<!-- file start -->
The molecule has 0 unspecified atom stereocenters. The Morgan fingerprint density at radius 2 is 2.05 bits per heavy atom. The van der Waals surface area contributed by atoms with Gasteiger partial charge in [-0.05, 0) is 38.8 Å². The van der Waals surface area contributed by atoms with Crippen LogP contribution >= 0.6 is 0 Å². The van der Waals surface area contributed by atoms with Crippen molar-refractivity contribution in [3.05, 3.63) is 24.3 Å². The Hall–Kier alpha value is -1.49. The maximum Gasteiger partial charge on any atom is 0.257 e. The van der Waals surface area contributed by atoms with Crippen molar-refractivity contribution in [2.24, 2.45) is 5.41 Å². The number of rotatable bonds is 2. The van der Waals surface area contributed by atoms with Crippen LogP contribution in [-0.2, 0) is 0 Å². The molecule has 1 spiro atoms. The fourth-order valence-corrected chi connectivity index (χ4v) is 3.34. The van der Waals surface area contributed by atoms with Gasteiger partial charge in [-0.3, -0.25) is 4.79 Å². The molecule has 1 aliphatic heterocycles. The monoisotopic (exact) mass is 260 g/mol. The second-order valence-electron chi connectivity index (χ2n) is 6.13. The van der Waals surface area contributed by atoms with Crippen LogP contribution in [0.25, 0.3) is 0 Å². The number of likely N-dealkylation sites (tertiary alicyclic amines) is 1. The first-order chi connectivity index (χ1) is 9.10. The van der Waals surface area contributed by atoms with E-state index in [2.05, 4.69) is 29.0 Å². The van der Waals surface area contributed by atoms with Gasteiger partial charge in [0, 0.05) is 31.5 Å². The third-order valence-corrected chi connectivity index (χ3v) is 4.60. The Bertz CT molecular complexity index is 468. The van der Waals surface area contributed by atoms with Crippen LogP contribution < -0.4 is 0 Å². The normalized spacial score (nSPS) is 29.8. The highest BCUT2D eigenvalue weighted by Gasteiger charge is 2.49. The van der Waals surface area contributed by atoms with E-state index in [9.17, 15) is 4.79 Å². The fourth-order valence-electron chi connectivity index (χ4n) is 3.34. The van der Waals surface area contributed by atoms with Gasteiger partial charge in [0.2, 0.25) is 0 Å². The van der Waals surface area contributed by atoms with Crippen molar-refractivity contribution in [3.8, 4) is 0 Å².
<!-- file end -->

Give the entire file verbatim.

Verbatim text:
The molecule has 0 unspecified atom stereocenters. The Morgan fingerprint density at radius 2 is 2.05 bits per heavy atom. The van der Waals surface area contributed by atoms with Gasteiger partial charge in [-0.05, 0) is 38.8 Å². The van der Waals surface area contributed by atoms with Crippen LogP contribution >= 0.6 is 0 Å². The van der Waals surface area contributed by atoms with Crippen molar-refractivity contribution in [3.05, 3.63) is 24.3 Å². The Hall–Kier alpha value is -1.49. The maximum Gasteiger partial charge on any atom is 0.257 e. The van der Waals surface area contributed by atoms with Crippen molar-refractivity contribution in [2.24, 2.45) is 5.41 Å². The number of rotatable bonds is 2. The van der Waals surface area contributed by atoms with Crippen LogP contribution in [-0.2, 0) is 0 Å². The molecule has 1 spiro atoms. The fourth-order valence-corrected chi connectivity index (χ4v) is 3.34. The van der Waals surface area contributed by atoms with Gasteiger partial charge in [-0.3, -0.25) is 4.79 Å². The molecule has 1 aliphatic heterocycles. The monoisotopic (exact) mass is 260 g/mol. The second-order valence-electron chi connectivity index (χ2n) is 6.13. The van der Waals surface area contributed by atoms with Crippen LogP contribution in [0.25, 0.3) is 0 Å². The number of likely N-dealkylation sites (tertiary alicyclic amines) is 1. The first-order chi connectivity index (χ1) is 9.10. The van der Waals surface area contributed by atoms with E-state index in [2.05, 4.69) is 29.0 Å². The van der Waals surface area contributed by atoms with Gasteiger partial charge in [0, 0.05) is 31.5 Å². The third-order valence-corrected chi connectivity index (χ3v) is 4.60. The Bertz CT molecular complexity index is 468. The van der Waals surface area contributed by atoms with Crippen LogP contribution < -0.4 is 0 Å². The normalized spacial score (nSPS) is 29.8. The highest BCUT2D eigenvalue weighted by Gasteiger charge is 2.49. The van der Waals surface area contributed by atoms with E-state index in [9.17, 15) is 4.79 Å². The fourth-order valence-electron chi connectivity index (χ4n) is 3.34. The van der Waals surface area contributed by atoms with Gasteiger partial charge in [0.2, 0.25) is 0 Å². The van der Waals surface area contributed by atoms with Crippen molar-refractivity contribution in [3.8, 4) is 0 Å².